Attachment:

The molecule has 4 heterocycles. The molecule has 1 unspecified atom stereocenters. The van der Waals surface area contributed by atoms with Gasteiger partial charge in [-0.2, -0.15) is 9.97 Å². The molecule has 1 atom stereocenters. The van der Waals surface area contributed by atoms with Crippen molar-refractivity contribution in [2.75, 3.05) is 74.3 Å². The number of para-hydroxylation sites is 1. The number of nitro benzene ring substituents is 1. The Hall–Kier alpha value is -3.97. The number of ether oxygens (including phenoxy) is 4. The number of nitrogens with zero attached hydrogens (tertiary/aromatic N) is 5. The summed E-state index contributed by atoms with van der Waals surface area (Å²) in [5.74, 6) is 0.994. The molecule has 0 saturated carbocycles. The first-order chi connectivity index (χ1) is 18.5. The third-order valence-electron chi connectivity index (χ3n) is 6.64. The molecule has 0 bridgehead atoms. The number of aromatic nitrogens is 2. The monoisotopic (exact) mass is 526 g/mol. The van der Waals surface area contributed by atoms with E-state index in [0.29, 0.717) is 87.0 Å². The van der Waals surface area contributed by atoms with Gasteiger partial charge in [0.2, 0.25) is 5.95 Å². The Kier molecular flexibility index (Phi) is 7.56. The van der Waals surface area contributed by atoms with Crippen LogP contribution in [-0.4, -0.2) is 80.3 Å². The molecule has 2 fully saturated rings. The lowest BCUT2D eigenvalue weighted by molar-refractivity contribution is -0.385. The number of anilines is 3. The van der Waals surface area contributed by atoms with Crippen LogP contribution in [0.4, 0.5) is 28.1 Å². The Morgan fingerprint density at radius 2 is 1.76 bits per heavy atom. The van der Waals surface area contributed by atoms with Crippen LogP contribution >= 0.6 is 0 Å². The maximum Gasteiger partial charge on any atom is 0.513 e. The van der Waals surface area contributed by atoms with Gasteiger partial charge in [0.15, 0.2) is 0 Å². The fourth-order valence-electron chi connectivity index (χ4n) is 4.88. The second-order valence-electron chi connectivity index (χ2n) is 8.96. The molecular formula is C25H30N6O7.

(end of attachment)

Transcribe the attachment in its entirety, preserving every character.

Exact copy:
The molecule has 4 heterocycles. The molecule has 1 unspecified atom stereocenters. The van der Waals surface area contributed by atoms with Gasteiger partial charge in [-0.2, -0.15) is 9.97 Å². The molecule has 1 atom stereocenters. The van der Waals surface area contributed by atoms with Crippen molar-refractivity contribution in [2.75, 3.05) is 74.3 Å². The number of para-hydroxylation sites is 1. The number of nitro benzene ring substituents is 1. The Hall–Kier alpha value is -3.97. The number of ether oxygens (including phenoxy) is 4. The number of nitrogens with zero attached hydrogens (tertiary/aromatic N) is 5. The summed E-state index contributed by atoms with van der Waals surface area (Å²) in [5.74, 6) is 0.994. The molecule has 0 saturated carbocycles. The first-order chi connectivity index (χ1) is 18.5. The third-order valence-electron chi connectivity index (χ3n) is 6.64. The molecule has 0 bridgehead atoms. The number of aromatic nitrogens is 2. The monoisotopic (exact) mass is 526 g/mol. The van der Waals surface area contributed by atoms with E-state index in [0.29, 0.717) is 87.0 Å². The van der Waals surface area contributed by atoms with Gasteiger partial charge in [0.2, 0.25) is 5.95 Å². The Kier molecular flexibility index (Phi) is 7.56. The van der Waals surface area contributed by atoms with Crippen LogP contribution in [-0.4, -0.2) is 80.3 Å². The molecule has 2 fully saturated rings. The lowest BCUT2D eigenvalue weighted by molar-refractivity contribution is -0.385. The number of anilines is 3. The van der Waals surface area contributed by atoms with Crippen LogP contribution in [0.4, 0.5) is 28.1 Å². The Morgan fingerprint density at radius 2 is 1.76 bits per heavy atom. The van der Waals surface area contributed by atoms with Crippen LogP contribution >= 0.6 is 0 Å². The maximum Gasteiger partial charge on any atom is 0.513 e. The van der Waals surface area contributed by atoms with Gasteiger partial charge in [0.15, 0.2) is 0 Å². The fourth-order valence-electron chi connectivity index (χ4n) is 4.88. The second-order valence-electron chi connectivity index (χ2n) is 8.96. The molecular formula is C25H30N6O7.